Antonia Lofaso

Antonia Lofaso Photo by Alex Martinez

Antonia Lofaso is living her dreams. A former contestant on Bravo’s “Top Chef, Lofaso’s plate has been full since her days as a student at the French Culinary Institute. After graduation, she was hired by Wolfgang Puck at Spago and later opened her own restaurant. Whether the Northridge native is making breakfast from scratch for her 15-year-old daughter, preparing to mentor contestants on Season Three of CNBC’s “Restaurant Startup” or partnering with ice cream giant Breyers to create recipes, Lofaso is a busy woman. She’s also the owner and executive chef of Black Market in Studio City and Scopa Italian Roots in Venice. She recently spoke with the Business Journal about the guilt of working moms, the pressure of reality TV and the importance of a big breakfast.

Describe your morning routine.

I’m up by 6 a.m. I make breakfast. I get my daughter, who’s 15, ready for school. We try to eat really healthy at home. We have a high-protein, veggies, fresh orange juice and smoothies. I try to keep frozen berries and bananas on hand. I make almond milk, English breakfast tea, soft-boiled egg and pears. I make Eggs Benedict, shredded sweet potato pancakes, sunny side up eggs, asparagus. It makes making breakfast for her impossible (for anyone else).

Why is it so important for you, as a chef especially, to eat healthy?

I was skinny until I was 28, and I gained 50 pounds by 30 with my first, new restaurant. I have to pay more attention. I’m going to be 40. You see that with most chefs as they age. I’m trying to monitor my health more.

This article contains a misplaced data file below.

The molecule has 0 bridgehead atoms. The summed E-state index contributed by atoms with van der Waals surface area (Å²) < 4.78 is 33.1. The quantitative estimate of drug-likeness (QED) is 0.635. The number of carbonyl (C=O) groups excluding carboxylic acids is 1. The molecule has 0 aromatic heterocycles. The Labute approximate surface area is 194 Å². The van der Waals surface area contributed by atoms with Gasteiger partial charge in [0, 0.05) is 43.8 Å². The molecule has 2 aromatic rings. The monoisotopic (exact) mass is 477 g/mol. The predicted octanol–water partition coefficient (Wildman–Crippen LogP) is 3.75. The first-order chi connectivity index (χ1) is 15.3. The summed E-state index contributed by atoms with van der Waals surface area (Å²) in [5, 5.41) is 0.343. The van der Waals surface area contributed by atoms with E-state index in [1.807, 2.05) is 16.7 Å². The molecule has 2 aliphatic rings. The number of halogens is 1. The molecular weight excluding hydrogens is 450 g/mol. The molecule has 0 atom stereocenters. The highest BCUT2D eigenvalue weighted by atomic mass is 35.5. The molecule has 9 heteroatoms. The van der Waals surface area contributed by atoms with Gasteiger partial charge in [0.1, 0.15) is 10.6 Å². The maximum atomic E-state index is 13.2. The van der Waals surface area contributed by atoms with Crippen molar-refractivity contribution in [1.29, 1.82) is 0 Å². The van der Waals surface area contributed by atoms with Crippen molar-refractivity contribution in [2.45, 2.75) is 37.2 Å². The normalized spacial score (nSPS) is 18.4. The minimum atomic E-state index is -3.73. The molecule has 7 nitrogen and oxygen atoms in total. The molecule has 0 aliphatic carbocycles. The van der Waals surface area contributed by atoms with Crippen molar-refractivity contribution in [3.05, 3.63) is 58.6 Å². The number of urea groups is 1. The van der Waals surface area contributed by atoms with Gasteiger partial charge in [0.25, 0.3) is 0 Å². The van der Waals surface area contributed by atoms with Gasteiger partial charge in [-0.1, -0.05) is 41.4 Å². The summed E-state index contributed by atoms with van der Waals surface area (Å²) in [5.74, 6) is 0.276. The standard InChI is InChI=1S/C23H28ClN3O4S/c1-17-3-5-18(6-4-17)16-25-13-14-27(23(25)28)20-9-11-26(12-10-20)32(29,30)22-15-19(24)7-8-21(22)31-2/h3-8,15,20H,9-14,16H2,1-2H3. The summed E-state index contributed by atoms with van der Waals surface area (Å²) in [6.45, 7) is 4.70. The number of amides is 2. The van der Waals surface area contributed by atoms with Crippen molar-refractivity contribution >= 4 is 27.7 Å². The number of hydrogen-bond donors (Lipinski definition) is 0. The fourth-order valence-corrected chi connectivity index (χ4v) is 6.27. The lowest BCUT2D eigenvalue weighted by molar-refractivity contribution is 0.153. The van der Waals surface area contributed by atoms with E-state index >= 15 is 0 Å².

How do you achieve work/life balance?

The moments with my daughter are quality time because I’m present. Working moms are a guilty bunch. We never think we’re doing enough. Running a restaurant is time consuming, and our family pays a price for that. But our relationship is strong. I don’t apologize for the work I put in to make our lives better.

What do you think is your greatest accomplishment?

People looking up to me and want me to mentor them and want my career one day. I was that person. To me, that is more important than being a TV personality.

What was it like being on “Top Chef?”

It was my first time in a reality, competition show. I was green as you could get. It was the most petrified I’d been in my life. I turned 30. It was an extreme learning experience. Pushing yourself in all those situations was pretty mind-blowing. I think it definitely put me out there.

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